Crime pays. At least it does for the private prison industry, which annually is allocated about 5 billion in taxpayer dollars and nets more than $600 million in profits. But those dollars are about to dry up. A scathing report from the Office of the Inspector General for the Department of Justice has resulted in a directive to end the decades-long “free market” prisons-for-profit boondoggle.
As Deputy Attorney General Sally Yates detailed in a memo to the chief of the Federal Bureau of Prisons in August 2016, the federal government does a better job than the private sector at running prisons on virtually every measurable level: “[Private prisons] compare poorly to our own Bureau facilities. They simply do not provide the same level of correctional services, programs and resources; they do not save substantially on costs; and…they do not maintain the same level of safety and security.”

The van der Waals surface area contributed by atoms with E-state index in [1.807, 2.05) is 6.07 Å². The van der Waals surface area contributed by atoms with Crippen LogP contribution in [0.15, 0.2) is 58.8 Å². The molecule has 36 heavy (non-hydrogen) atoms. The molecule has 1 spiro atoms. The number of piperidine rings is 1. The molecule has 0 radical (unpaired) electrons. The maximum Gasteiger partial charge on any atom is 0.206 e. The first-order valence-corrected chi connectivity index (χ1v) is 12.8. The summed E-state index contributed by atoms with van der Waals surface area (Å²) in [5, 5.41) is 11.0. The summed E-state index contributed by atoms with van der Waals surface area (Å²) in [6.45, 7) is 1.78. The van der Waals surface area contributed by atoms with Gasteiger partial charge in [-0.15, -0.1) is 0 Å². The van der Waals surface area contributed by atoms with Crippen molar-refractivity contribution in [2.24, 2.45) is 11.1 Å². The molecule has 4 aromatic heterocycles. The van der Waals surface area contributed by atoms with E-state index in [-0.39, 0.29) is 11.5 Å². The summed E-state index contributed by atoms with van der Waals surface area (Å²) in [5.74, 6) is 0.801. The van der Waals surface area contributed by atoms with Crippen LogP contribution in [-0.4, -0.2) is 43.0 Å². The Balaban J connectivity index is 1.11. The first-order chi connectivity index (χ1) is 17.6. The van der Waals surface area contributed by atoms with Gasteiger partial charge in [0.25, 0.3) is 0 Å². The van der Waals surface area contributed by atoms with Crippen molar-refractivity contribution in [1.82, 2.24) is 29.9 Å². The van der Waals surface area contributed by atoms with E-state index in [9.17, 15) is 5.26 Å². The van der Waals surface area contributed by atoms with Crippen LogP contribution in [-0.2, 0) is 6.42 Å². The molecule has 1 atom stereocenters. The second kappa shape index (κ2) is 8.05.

With that, Yates instructed the Federal Bureau of Prisons to either decline to renew its contracts with private operators or “substantially reduce” the scope of such agreements. The goal: “reducing—and ultimately ending— our use of privately operated prisons.”
With the federal prison population declining, thanks to recalibrated sentencing guidelines and the Obama Administration’s clemency initiative, Yates’s directive will reduce the federal government’s private-prison population by more than 50% in less than a year.
“We were jubilant when we got the news,” Carl Takei of the American Civil Liberties Union told me the day Yates released her memo. “It is something that has been a pretty long, hard slog for us, but we expected it to be an even longer and harder slog than it turned out to be.”